Customize It! Custom upholstered ends are made for Anthropologies’ Campaign Bed. Design by Linda Merrill, fabricated by Heller Furniture.

If you’re thinking about reupholstering an old sofa or chair that you already own, or is a thrift store find, you may be wondering if it’s worth paying as much to recover the old piece as you might on something brand new. In general, older furniture was made with much better workmanship and materials than much of today’s furniture is, especially at a moderate price point. As Cathy Chiasson notes “Old furniture was made with higher quality woods and have better structures than new pieces.” You can fill a whole living room with cheap furniture for the same price as reupholstering a single quality older sofa, but in five years, the cheap furniture is already falling apart.” This is clearly bad for the environment and the pocket book. Additionally, when you are having a piece reupholstered, you can often completely update the look with a few design changes, such as swapping a skirted look for one with exposed legs, or having a single seat cushion versus three or four separate seat cushions. There are many opportunities to customize the look. Reupholstery is not about simply slapping a new fabric on an old piece of furniture. Depending on the need, the upholsterer will completely re-build the piece from frame up, making necessary repairs, adding new cushioning and springs as needed and reusing that which is still in good condition. When selecting an upholsterer, these are services you are looking for. Add to that experience and a well-outfitted workroom with the tools of the trade needed to tackle any job and you will have found a partner in design who will be an invaluable asset as you re-decorate your home.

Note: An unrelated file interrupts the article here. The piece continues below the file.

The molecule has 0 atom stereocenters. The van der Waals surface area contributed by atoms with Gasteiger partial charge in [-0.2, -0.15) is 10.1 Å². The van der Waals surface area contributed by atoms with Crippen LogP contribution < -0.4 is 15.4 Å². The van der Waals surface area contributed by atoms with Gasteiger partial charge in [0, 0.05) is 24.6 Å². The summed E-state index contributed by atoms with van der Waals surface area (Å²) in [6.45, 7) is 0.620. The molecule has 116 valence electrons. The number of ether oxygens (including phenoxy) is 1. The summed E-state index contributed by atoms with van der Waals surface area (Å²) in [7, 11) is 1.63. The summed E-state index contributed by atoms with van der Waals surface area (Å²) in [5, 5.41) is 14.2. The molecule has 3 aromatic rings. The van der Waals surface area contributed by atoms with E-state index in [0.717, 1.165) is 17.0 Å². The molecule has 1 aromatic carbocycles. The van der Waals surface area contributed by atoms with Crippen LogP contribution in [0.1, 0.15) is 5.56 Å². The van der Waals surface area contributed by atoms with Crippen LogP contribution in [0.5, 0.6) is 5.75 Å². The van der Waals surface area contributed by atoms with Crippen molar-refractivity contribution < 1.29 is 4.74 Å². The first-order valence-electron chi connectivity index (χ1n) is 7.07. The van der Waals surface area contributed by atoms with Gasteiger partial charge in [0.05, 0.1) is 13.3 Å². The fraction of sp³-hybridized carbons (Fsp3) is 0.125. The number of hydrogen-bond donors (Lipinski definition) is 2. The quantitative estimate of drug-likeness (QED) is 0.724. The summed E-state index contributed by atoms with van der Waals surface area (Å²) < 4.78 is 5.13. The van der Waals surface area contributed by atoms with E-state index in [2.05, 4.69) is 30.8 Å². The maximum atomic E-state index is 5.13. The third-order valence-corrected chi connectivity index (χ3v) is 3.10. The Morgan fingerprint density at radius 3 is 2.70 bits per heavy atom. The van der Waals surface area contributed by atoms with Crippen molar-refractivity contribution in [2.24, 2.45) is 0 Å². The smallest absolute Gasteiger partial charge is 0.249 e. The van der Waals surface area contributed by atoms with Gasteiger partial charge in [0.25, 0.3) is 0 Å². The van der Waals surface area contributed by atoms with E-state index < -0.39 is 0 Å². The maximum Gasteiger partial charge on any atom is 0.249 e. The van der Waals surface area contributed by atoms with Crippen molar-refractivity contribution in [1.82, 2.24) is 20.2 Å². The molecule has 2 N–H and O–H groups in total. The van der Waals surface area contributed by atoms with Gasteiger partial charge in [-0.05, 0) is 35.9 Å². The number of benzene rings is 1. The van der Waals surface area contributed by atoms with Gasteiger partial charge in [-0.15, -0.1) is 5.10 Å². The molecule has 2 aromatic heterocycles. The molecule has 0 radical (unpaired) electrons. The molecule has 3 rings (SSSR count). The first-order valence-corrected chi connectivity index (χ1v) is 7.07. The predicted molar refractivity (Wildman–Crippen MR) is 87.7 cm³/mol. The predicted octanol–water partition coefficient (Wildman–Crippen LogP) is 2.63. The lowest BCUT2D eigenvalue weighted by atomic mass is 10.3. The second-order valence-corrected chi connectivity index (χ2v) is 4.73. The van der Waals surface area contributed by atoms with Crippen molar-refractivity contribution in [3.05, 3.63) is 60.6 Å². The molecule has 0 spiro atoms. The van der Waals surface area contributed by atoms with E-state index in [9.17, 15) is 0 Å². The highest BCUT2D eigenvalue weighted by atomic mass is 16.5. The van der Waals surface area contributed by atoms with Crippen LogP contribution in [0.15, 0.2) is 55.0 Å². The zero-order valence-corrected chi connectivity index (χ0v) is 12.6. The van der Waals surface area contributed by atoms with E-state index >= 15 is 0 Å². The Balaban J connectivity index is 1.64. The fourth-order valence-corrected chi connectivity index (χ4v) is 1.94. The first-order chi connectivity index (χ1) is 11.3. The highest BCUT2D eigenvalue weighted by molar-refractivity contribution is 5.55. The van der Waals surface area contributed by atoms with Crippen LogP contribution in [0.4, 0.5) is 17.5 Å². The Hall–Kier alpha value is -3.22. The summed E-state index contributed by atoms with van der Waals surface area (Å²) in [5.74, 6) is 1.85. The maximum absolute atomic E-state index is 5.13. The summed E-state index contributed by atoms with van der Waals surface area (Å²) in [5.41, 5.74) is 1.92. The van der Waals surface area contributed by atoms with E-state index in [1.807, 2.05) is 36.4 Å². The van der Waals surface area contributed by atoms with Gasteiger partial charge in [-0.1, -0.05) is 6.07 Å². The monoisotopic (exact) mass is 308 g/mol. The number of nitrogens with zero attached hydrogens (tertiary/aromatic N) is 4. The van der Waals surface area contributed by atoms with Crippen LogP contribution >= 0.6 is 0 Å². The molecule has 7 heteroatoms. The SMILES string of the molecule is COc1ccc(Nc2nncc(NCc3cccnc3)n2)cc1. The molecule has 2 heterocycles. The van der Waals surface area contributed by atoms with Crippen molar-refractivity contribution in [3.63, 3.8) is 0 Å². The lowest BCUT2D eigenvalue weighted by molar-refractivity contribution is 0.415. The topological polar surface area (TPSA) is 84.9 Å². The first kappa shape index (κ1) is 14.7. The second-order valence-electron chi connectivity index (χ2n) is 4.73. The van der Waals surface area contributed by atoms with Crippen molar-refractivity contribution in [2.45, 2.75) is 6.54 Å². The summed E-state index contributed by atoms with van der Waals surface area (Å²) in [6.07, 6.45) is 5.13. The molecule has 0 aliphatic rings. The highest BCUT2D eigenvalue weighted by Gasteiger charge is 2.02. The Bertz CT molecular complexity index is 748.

This article was written by Linda Merrill for and is reprinted with permission.

::Surroundings:: Guide to Decorative Living


Surroundings. Finds. Style. An upholstered bed for every budget

Beautiful and luxurious upholstered beds are available at all price points. Just check out these six beds that range in price from $249 to $10,000.


::Surroundings:: Guide to Decorative Living

$500 and under $2500 and under

Land’s End Country Luxe Headboard - Sears, $499.00 | Dolce Button Tufted Headboard - Target, $249.99

Colette Bed - Crate and Barrel, $1,699

Grenoble Wing Bed - Restoration Hardware, $2,425

$5000 and over


French Louis XVI Period Daybed - Trianon Antiques, $8,750 | Montclaire Campaign Bed - Jasper,

::Surroundings:: Guide to Decorative Living


DETAILS: Nailhead Trim

White Diamond Silver Setting - Diamond Head

Copper Celtic Knot - DADS

Shield Tacks - Fabric Farms Interiors

Raj Ottoman - Barry Dixon for Tomlimson•Erwin-Lambeth

Jeweled Nailheads - D’Kei

Nickel basket weave - Heico Fasteners

Spruce Street Chair - Serena and Lily

Filigree Nailheads - MJ Trim


::Surroundings:: Guide to Decorative Living

Upholstery Tacks- Kennedy Hardware

Talking Furniture

Suzanne Kasler, interiors and furniture designer.